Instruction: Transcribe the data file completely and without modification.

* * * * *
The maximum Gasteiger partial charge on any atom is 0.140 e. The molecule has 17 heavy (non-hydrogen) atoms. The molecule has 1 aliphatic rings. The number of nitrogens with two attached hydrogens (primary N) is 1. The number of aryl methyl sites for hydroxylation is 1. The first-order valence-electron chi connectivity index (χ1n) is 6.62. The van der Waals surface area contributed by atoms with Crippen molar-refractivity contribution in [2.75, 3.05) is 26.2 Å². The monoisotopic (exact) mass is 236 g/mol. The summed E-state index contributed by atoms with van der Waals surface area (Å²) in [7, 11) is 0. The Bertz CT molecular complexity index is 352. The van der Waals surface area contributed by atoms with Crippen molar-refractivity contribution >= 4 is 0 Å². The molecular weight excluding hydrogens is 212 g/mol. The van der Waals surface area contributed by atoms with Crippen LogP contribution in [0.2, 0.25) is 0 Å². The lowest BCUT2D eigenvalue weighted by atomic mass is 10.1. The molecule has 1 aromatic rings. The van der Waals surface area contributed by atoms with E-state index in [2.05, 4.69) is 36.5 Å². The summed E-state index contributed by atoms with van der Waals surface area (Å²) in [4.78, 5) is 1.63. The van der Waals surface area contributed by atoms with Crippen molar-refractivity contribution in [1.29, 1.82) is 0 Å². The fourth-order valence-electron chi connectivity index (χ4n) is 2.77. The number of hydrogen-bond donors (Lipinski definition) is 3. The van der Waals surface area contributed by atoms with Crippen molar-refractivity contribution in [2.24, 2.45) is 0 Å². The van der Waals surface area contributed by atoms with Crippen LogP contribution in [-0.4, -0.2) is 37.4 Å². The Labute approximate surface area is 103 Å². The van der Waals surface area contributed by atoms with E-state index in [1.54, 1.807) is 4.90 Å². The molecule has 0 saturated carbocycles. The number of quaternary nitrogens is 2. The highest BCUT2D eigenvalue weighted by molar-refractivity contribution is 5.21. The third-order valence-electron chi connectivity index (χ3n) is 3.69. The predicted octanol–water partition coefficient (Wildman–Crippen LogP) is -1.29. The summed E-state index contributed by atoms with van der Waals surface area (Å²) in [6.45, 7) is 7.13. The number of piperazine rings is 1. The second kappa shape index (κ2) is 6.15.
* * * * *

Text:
The maximum Gasteiger partial charge on any atom is 0.140 e. The molecule has 17 heavy (non-hydrogen) atoms. The molecule has 1 aliphatic rings. The number of nitrogens with two attached hydrogens (primary N) is 1. The number of aryl methyl sites for hydroxylation is 1. The first-order valence-electron chi connectivity index (χ1n) is 6.62. The van der Waals surface area contributed by atoms with Crippen molar-refractivity contribution in [2.75, 3.05) is 26.2 Å². The monoisotopic (exact) mass is 236 g/mol. The summed E-state index contributed by atoms with van der Waals surface area (Å²) in [7, 11) is 0. The Bertz CT molecular complexity index is 352. The van der Waals surface area contributed by atoms with Crippen molar-refractivity contribution >= 4 is 0 Å². The molecular weight excluding hydrogens is 212 g/mol. The van der Waals surface area contributed by atoms with Crippen LogP contribution in [0.2, 0.25) is 0 Å². The lowest BCUT2D eigenvalue weighted by atomic mass is 10.1. The molecule has 1 aromatic rings. The van der Waals surface area contributed by atoms with E-state index in [2.05, 4.69) is 36.5 Å². The summed E-state index contributed by atoms with van der Waals surface area (Å²) in [4.78, 5) is 1.63. The van der Waals surface area contributed by atoms with Crippen molar-refractivity contribution in [1.29, 1.82) is 0 Å². The fourth-order valence-electron chi connectivity index (χ4n) is 2.77. The number of hydrogen-bond donors (Lipinski definition) is 3. The van der Waals surface area contributed by atoms with Crippen molar-refractivity contribution in [2.24, 2.45) is 0 Å². The van der Waals surface area contributed by atoms with Crippen LogP contribution in [-0.4, -0.2) is 37.4 Å². The Labute approximate surface area is 103 Å². The van der Waals surface area contributed by atoms with E-state index in [1.54, 1.807) is 4.90 Å². The molecule has 0 saturated carbocycles. The number of quaternary nitrogens is 2. The highest BCUT2D eigenvalue weighted by molar-refractivity contribution is 5.21. The third-order valence-electron chi connectivity index (χ3n) is 3.69. The predicted octanol–water partition coefficient (Wildman–Crippen LogP) is -1.29. The summed E-state index contributed by atoms with van der Waals surface area (Å²) in [6.45, 7) is 7.13. The number of piperazine rings is 1. The second kappa shape index (κ2) is 6.15.